Books or audiobooks that you just didn’t get into

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eggman

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I thought I’d start a thread about books or audiobooks that you just couldn’t get into no matter how bad you really wanted to like them.

I’ll start off with my recent audiobook I really tried to like. Bram Stokers Dracula. I listened to it for several hours and the more I listened to it the more I didn’t like it. It got to the point where it was like listening to someone reading from a journal.

I know this this a classic novel. But not my cup of tea.

I’ve read books that my wife didn’t like and I have enjoyed them. Different strokes for different folks.

What books have you tried to read and didn’t like? Someone else may try them after you say why you didn’t like them.

 

Brewdude

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A few that I struggled with and gave up on -

Beowulf
Ulysses
Most Charles Dickens
A Suez Crisis history book
Rasputin
The Decline and Fall of the Roman Empire


Cheers,

RR
 

D.L.Ruth

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I have listened to the first few hours of Moby Dick on multiple occasions, I just lose interest in it. I am not sure if it is the narrator of the actual story, but I always just end up giving up on it. I'll make it through at some point lol.
 

Zeno Marx

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D.L.Ruth":a3c69q40 said:
I have listened to the first few hours of Moby Dick on multiple occasions, I just lose interest in it. I am not sure if it is the narrator of the actual story, but I always just end up giving up on it. I'll make it through at some point lol.
It's the story. I obviously don't know which version you are playing, but Moby Dick is a long slog as a book and story. It's also a rewarding story. DUH, it's a classic, but I know a few people, by my influence, who have all felt it was laborious. None of us have found it to be a book that you quickly and easily read. I can't imagine it being any different as audio.
 

Valdus

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Perdido Street Station, too many characters with bugheads.

Dune, I think I read it thirty years too late. I do not believe it has survived the test of time. Though I do enjoy the tech-juxtaposition. Audio-tapes in a space-faring world. Awesome. I also am not too keen on heroes that you automatically see as a hero. I just don't think that Mua=Dib earned my awe.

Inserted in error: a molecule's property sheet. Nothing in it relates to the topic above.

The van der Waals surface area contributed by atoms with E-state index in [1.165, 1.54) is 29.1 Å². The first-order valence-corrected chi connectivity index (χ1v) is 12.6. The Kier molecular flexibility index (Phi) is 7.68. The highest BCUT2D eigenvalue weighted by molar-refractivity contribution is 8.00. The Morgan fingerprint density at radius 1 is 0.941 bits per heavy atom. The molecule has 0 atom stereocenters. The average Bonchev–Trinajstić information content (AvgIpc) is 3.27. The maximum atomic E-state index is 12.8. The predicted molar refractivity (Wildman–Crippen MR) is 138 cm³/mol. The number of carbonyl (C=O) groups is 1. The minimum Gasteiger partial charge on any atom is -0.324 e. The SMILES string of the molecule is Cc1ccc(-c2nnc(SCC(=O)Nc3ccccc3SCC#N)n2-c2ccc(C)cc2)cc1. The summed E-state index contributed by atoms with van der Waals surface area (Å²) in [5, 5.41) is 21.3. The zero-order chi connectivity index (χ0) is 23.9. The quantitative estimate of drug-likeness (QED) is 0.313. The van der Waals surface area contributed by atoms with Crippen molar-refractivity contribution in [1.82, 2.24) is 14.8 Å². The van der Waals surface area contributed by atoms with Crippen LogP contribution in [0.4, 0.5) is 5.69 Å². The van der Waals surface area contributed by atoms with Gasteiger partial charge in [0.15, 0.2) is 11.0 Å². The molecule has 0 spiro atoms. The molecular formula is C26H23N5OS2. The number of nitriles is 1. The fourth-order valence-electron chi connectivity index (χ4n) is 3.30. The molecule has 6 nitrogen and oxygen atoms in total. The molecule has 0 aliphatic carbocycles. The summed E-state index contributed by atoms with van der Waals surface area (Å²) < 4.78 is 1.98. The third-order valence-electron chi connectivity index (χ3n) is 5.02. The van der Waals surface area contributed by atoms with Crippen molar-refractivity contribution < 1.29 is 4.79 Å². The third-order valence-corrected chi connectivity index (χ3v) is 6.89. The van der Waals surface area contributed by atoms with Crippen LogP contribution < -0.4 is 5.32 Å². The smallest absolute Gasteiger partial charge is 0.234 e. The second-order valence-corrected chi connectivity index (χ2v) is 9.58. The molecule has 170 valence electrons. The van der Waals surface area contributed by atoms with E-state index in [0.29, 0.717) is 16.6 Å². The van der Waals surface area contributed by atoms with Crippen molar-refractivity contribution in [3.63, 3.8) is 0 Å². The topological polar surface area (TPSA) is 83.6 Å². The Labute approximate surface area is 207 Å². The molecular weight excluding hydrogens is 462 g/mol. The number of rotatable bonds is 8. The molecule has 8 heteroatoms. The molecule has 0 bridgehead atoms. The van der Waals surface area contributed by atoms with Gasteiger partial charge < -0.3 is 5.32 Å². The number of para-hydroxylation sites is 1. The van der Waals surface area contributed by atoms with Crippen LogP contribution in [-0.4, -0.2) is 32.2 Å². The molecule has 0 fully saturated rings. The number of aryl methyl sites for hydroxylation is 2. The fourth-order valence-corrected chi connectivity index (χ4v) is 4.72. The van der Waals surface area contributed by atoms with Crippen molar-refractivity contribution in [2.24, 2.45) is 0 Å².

There will be more, many more, but I can't think right now. Its too hot to smoke and I want to smoke.

 

eggman

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DUNE, oh my goodness. I had forgotten all about that book. I tried to read it back in the 80’s after the movie came out. A good friend of mine told me it was a awesome book 10x’s better than the movie. But didn’t like the movie that much either. Now I wish I could forget it again.


I didn’t care for The Gunslinger by King from the dark tower series. I purchased it in a airport bookstore back in 2005 durning a very long layover. I tried a couple times to read it, but I just couldn’t get into it. I even borrowed the audiobook back in the spring to listen to while repairing a ceiling. I just couldn’t get into it.
 

Brewdude

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eggman":85vkfvo3 said:
I didn’t care for The Gunslinger by King from the dark tower series. I purchased it in a airport bookstore back in 2005 durning a very long layover. I tried a couple times to read it, but I just couldn’t get into it. I even borrowed the audiobook back in the spring to listen to while repairing a ceiling. I just couldn’t get into it.
Stephen King can frequently be obtuse or obscure. There has been several books that I read but didn't really "get".

That said, I do enjoy his style. All the more so on the current trilogy I'm reading. It may be down to understanding the author and his quirks. And I'm only a novice....

:!:



Cheers,

RR
 

kingcobradude

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For me, it has to be James A. Michener's Centennial. I had to read it in middle school (iirc), and I absolutely could not follow along with it at all.
 

Brunello

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As a newbie I've been looking at some of the older threads that aren't buried too deeply in the ancient archives and thought this idea was worth keeping alive.

I agree about Dune which never actively drew me in. As I read it was like peering through a dim window on some remote events. Moby Dick was also slow but, if you don't mind the forlorn mindset it puts you in, worth the effort.

All I can say about Ulysses by James Joyce is that if a person could write a novel while in a drunken stupor, this is it.

The Name of the Rose by Umberto Eco was also critically acclaimed but I never connected with it.

More recently I slogged through Neal Stephenson's 998-page Anathem. which some critics were saying was the best Sci-Fi novel of the last two decades. Really? I did enjoy Stephenson's Seveneves which had a lot of interesting ideas to ponder. But with Anathem the tedium of describing meals, or walking from room to room, as an attempt to make the setting seem real to the reader, is just too indulgent. Somewhere between page 450 and 550 I grew impatient and skipped over a hundred pages. It resumed as if I hadn't missed a thing. The ending was not worth the painful ordeal of getting there. Be curious to hear of others here had a different impression on this.

 
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